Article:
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Europe’s struggle to find a solution to nuclear waste disposal

Burying the atom: Europe struggles to dispose of nuclear waste Political opposition, not technical hurdles, poses biggest challenge to finding permanent storage sites for deadly radioactive material.
Politico, By KALINA OROSCHAKOFF AND MARION SOLLETTY, 7/19/17,  URE, France — Half a kilometer underground in floodlit tunnels, a French government lab is testing the safety of a site intended to hold 80,000 cubic meters of deadly radioactive waste.

Crews drill barrel-sized openings into the sides of the shafts, dug deep into the earth not far from the small town of Bure, in northeastern France. The containers will have to be retrievable for a century, in case better technologies for dealing with radioactive materials are developed. Barring such a discovery, the idea is for the waste to spend the next 100,000 years underground.

The technical hurdles will be the easy bit. Far more difficult for France’s radioactive waste management agency, Andra, will be overcoming political opposition to the construction of the site — of any site — intended to serve as the final resting place for tons of radioactive waste.

Six decades after the construction of the first wave of nuclear power plants, no country has opened a permanent storage site. Spent nuclear fuel and other contaminated material — deadly byproducts of electricity generation — remain stockpiled in temporary locations around Europe and the world, sometimes alongside the reactors where they were used.

The problem is only getting more urgent as power plants across the world near the end of their lives and Western Europe cuts back on nuclear electricity generation.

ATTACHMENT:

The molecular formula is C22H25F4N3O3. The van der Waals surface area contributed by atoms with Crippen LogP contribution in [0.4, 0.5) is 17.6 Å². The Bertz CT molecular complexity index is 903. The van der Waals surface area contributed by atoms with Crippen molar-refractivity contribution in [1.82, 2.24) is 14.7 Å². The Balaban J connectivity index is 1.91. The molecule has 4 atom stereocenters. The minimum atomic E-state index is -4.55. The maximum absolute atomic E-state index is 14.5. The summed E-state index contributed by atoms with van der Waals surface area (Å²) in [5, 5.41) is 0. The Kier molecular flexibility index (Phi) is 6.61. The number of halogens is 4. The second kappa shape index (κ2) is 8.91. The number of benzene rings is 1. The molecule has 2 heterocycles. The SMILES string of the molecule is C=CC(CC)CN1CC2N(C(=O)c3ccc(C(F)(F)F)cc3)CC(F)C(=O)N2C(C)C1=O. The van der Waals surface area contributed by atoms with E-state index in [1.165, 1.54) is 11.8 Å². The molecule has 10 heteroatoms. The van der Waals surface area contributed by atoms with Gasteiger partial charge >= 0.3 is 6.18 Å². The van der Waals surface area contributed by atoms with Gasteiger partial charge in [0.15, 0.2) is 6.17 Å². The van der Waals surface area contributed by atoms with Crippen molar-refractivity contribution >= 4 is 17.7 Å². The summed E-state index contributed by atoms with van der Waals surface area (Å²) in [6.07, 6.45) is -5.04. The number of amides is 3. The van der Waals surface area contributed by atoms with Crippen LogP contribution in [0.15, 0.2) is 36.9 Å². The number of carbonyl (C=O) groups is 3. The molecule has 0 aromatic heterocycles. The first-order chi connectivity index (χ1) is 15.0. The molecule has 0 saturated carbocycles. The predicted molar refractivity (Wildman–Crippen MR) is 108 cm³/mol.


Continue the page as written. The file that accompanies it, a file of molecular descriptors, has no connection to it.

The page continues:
In the EU alone, more than 50 of the 129 reactors currently in operation could shut down by 2025, Energy and Climate Action Commissioner Miguel Arias Cañete said recently. “These reactors will need to be decommissioned, and the radioactive waste generated in this process will need to be safely managed.”

The stakes are less technical than political. The dispute goes to the heart of a running debate over the sustainability of nuclear power. Failing to resolve it would leave the industry vulnerable to its critics, who argue that the technology is so inherently risky — and dirty — that it cannot be relied on to generate electricity, even to combat climate change.

The European Commission is keen to hurry countries along. On July 13, it escalated an infringement procedure against Austria, Croatia, the Czech Republic, Italy and Portugal, pushing them to fully comply with the bloc’s radioactive waste rules and inform Brussels of their national nuclear waste management programs, which were originally due by August 23, 2015. Only Finland, set to open the world’s first final repository early in the next decade, has a plan it can implement.

Experts agree that today’s stop-gap solutions are unsustainable — and more dangerous than building long-term depositories deep underground where radioactive material can spend tens of thousands of years decaying, protected from natural disasters and out of reach of criminals and terrorists………